An account of the genealogy of Jesus the Messiah, the son of David, the son of Abraham.
Abraham was the father of Isaac, and Isaac the father of Jacob, and Jacob the father of Judah and his brothers . . . (Matthew 1:1-17)
My cousins are using the stay-at-home social distancing time to mine material they are finding about our families through Ancestry.com. Some of it is new, such as the location of places where our great-great grandparents began their journeys to America. In some cases, they have found photographs of the cemetery memorials of loved ones.
Matthew’s Gospel begins with 17 verses of hard-to-pronounce names.
When I was given my first Bible at confirmation, my pastor suggested that we avoid the long lists of names. It reminds me of a walk through a cemetery. Each memorial marks a name and relationship of those who came before us. Some of the memorials are ornate and grand, while others are plain and small. Each one displays the dignity of its time.
One Sunday morning, as my wife and children were scrambling to the car to leave for church, I answered the phone. On the other end a voice asked if “this is Rich Kirschner?” I said yes. The voice replied “I am John Kirschner.” I have a brother John and I knew this was not him. As I needed to leave for church I asked what the call was about. This John was a patient at the local VA hospital about 100 miles from his home. In his boredom and convalescence he simply read the nearby phone book and found his family name, and called.
Later that afternoon I visited John at the VA hospital. When I introduced myself he gathered all his strength to say, “Hi cousin!”
John and I did not find a common thread in the family tree, but we agreed it must come from somewhere.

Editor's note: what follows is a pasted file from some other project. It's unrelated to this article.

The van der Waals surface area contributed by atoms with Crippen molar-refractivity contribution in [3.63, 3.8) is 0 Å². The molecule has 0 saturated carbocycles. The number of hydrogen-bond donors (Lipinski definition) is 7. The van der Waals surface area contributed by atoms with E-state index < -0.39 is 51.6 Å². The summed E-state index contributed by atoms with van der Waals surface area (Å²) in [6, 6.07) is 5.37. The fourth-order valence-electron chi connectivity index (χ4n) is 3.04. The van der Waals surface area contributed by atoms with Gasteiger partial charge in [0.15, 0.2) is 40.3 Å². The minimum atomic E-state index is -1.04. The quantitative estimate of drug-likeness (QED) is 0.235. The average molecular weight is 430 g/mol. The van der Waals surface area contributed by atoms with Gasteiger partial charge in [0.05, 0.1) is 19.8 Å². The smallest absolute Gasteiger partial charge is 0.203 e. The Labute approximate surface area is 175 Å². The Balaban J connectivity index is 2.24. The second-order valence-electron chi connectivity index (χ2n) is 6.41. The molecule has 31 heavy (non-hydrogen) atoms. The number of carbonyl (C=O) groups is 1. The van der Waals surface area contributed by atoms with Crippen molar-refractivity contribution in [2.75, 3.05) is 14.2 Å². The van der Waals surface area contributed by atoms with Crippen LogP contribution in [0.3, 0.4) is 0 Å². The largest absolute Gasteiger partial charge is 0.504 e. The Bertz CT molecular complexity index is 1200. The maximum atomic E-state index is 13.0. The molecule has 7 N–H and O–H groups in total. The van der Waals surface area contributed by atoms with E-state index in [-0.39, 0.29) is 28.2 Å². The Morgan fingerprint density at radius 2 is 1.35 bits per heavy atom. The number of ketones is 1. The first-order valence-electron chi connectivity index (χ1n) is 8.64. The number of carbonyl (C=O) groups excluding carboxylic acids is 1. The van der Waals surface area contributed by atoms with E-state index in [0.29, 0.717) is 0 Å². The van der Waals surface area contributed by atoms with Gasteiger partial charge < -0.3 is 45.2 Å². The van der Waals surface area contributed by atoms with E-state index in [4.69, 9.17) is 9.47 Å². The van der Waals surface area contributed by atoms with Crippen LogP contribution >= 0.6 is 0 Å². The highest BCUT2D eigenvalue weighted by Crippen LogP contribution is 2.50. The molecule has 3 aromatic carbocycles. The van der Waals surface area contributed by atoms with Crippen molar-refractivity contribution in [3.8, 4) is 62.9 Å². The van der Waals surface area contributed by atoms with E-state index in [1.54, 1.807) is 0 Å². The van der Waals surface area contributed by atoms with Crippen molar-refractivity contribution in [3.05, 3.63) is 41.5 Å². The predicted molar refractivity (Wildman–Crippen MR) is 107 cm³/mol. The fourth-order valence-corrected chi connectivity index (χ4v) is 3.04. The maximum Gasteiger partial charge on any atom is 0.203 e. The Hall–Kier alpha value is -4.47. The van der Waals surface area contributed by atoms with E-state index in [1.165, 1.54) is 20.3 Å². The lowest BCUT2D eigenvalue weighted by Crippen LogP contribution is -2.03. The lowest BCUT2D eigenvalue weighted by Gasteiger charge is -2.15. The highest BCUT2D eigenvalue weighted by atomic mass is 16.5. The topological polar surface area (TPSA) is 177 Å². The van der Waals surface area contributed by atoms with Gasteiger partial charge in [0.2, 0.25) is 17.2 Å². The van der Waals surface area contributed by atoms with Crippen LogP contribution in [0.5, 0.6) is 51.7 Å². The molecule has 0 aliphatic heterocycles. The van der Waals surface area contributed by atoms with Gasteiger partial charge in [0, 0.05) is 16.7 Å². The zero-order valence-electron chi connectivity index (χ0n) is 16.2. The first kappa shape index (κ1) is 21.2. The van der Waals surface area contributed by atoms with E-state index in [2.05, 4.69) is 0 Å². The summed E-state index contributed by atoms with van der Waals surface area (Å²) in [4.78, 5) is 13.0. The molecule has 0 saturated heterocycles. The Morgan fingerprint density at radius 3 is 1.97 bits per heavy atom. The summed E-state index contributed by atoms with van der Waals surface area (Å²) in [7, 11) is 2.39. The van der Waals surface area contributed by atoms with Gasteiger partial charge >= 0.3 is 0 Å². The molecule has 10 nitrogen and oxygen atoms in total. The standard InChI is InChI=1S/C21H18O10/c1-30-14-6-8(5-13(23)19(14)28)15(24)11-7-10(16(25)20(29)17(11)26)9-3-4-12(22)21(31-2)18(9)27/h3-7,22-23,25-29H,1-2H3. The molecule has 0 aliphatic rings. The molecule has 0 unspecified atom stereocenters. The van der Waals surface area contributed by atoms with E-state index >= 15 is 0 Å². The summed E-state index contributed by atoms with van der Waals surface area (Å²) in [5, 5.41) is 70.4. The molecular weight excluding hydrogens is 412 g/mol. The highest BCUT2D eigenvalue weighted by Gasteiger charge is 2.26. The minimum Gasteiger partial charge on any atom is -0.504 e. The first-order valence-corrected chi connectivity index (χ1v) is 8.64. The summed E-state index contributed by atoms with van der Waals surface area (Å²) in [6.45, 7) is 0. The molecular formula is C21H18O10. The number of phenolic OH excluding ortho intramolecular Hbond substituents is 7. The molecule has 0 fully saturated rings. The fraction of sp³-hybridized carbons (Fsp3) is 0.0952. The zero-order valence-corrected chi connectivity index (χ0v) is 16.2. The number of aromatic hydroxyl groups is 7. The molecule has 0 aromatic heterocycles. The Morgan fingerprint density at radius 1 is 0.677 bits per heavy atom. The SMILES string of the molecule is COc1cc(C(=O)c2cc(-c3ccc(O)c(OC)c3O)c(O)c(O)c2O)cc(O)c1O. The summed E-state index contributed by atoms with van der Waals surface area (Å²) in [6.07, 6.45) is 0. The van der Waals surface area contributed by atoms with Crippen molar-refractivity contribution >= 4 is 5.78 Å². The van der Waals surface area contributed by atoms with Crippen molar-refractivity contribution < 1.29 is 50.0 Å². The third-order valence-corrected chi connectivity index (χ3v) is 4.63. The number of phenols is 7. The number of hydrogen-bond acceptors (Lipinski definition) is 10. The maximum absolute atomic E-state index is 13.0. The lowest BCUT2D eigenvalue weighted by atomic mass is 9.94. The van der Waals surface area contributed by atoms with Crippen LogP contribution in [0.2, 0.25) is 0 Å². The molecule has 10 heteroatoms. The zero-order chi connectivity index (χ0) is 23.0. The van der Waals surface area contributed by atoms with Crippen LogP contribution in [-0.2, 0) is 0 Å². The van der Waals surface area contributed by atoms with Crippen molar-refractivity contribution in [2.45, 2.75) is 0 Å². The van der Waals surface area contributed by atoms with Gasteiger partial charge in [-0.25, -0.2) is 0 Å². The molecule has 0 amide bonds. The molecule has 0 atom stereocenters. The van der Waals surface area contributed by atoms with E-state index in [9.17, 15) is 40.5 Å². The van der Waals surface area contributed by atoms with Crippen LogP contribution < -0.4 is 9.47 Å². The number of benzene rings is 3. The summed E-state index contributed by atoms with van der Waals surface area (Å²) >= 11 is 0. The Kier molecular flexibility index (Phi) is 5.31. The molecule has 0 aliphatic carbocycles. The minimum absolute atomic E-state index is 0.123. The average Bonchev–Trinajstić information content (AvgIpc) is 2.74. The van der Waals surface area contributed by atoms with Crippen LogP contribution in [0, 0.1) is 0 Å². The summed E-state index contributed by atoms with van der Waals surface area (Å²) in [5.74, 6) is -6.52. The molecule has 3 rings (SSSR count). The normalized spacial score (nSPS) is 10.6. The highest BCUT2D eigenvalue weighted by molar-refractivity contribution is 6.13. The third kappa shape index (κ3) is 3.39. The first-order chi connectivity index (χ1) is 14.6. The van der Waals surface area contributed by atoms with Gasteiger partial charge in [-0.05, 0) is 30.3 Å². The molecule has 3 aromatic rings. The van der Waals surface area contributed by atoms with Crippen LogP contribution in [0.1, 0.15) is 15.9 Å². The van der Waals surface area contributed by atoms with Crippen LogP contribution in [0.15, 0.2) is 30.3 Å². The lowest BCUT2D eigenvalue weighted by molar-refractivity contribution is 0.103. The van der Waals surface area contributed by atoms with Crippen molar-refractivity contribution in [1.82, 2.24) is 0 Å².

I lost track of John after he returned home. A few years later the VA sent a cemetery memorial plaque with John’s name, dates, and time of service. I saw to it that his marker was placed in the cemetery where he was buried. I said, “rest well, cousin.” When I looked at his name I realized that my pastor years ago was wrong. The list of names in Matthew should not be avoided, they should be read. Just like John’s. We are related.
These names are the people who brought us to this place we live, all of us.
In a time of COVID cases and deaths, let us recall that these are not numbers but names. Each name contains the genealogy of God’s family.
Rev. Rich Kirschner is a retired minister and member of Naples UCC since 2017. He is graciously leading New Chapters Men’s Spirituality Group, which meets every on Wednesdays, 10:30-11:30 a.m. via Zoom. If you are interested in attending, be sure to check the Wednesday e-blast for the Zoom link.
For our extended global family
Angels and shepherds declare the birth of a baby:
A son, sent to us to light the way, to bring us joy.
Lord God, we rejoice that Jesus is our brother and that
We are all part of your family. Amen.